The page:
This is an interesting look by the National Science Foundation at what reactions to expect from homeowners in southern California. Researchers say is a distinct difference in response to wildfires: people who narrowly avoided disaster while their neighbors were wiped out tend to underprepare for future disasters, while those who live elsewhere but face similar dangers prepare more thoroughly. An excerpt:
They surveyed two sets of homeowners who survived a series of devastating wildfires in Kelowna, British Columbia. The fires caused the evacuation of more than 45,000 Kelowna residents, destroyed more than 300 homes and many businesses, and resulted in three deaths.
One group of surveyed homeowners from Kelowna did not lose their homes but were at risk of future wildfires because they lived in or near highly wooded areas similar to places where fires recently occurred. This group experienced what researchers call a post-exposure letdown.
These residents actually felt safer after the fires because they perceived themselves to have been the victims of an unfortunate low-probability event, and that the worst was over. As a result, people experiencing a letdown were unlikely to invest in costly and/or time-consuming measures to lower their future risks or to consider response strategies for future wildfires.
Contrasting sharply with the ‘post-exposure letdown’ was the feeling reported by the residents of Vernon, a community 32 miles north of Kelowna that was not affected by the fires but is situated in a similar urban-wildland interface area.
They reported what researchers call ‘post-exposure wake-up,’ characterized by greater risk awareness, heightened risk perception, and a strong desire to take action to better understand and lessen future exposure.
Individuals who experienced this were most likely to ensure that their homes had fire shelters and trimmed shrubs, bushes and trees to prevent encroachment upon homes. Members of this group also were likely to move to a different location.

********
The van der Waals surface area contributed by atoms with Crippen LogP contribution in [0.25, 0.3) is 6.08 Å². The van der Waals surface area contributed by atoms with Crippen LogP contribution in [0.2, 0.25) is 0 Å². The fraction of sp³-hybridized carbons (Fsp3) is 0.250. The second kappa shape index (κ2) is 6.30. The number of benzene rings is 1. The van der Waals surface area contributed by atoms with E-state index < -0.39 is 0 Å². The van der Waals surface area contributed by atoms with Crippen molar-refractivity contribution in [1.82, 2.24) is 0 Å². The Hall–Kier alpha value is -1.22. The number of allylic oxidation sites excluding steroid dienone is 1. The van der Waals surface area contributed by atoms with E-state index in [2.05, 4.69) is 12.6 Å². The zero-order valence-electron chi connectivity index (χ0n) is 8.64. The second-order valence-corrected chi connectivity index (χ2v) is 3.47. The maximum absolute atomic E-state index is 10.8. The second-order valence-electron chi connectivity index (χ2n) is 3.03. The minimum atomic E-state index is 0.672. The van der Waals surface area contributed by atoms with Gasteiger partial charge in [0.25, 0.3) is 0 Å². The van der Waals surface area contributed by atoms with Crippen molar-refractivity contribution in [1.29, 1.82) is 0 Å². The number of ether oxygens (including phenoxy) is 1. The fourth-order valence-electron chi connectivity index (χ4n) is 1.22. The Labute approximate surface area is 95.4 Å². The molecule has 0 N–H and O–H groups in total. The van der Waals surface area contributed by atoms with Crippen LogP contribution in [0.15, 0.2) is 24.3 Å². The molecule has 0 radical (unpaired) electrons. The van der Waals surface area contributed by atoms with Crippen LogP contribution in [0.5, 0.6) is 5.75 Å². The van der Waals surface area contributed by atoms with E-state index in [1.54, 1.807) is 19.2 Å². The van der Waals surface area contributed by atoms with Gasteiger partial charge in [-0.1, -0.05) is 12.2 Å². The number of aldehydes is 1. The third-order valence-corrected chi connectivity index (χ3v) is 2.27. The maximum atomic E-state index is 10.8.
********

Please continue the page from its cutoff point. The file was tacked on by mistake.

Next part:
‘There’s no doubt residents in California are experiencing the same reactions,’ said Louie Rivers, science assistant to NSF’s decision, risk and management program. ‘Some people will take appropriate action to protect against future wildfires and some will rebuild on the same spot and take no action.’
Perhaps not all that surprising. One human tendency is to see the misfortunes of others as due to their unique foolishness or their unique bad luck. At first, while danger is present, we may feel terror at uncertainty, but when the danger has passed and we are unhurt, this is often quickly replaced by a cockiness bred by the false doctrine that what did happen was bound to happen. In other words, it was not mere good luck that we survived, but in fact it was inevitable in retrospect that we would survive, based on the evidence that we in fact did survive. Those who are more removed from events do not experience the same initial terror nor the resulting need to concoct justifications that explain one’s survival while others similarly situated perished.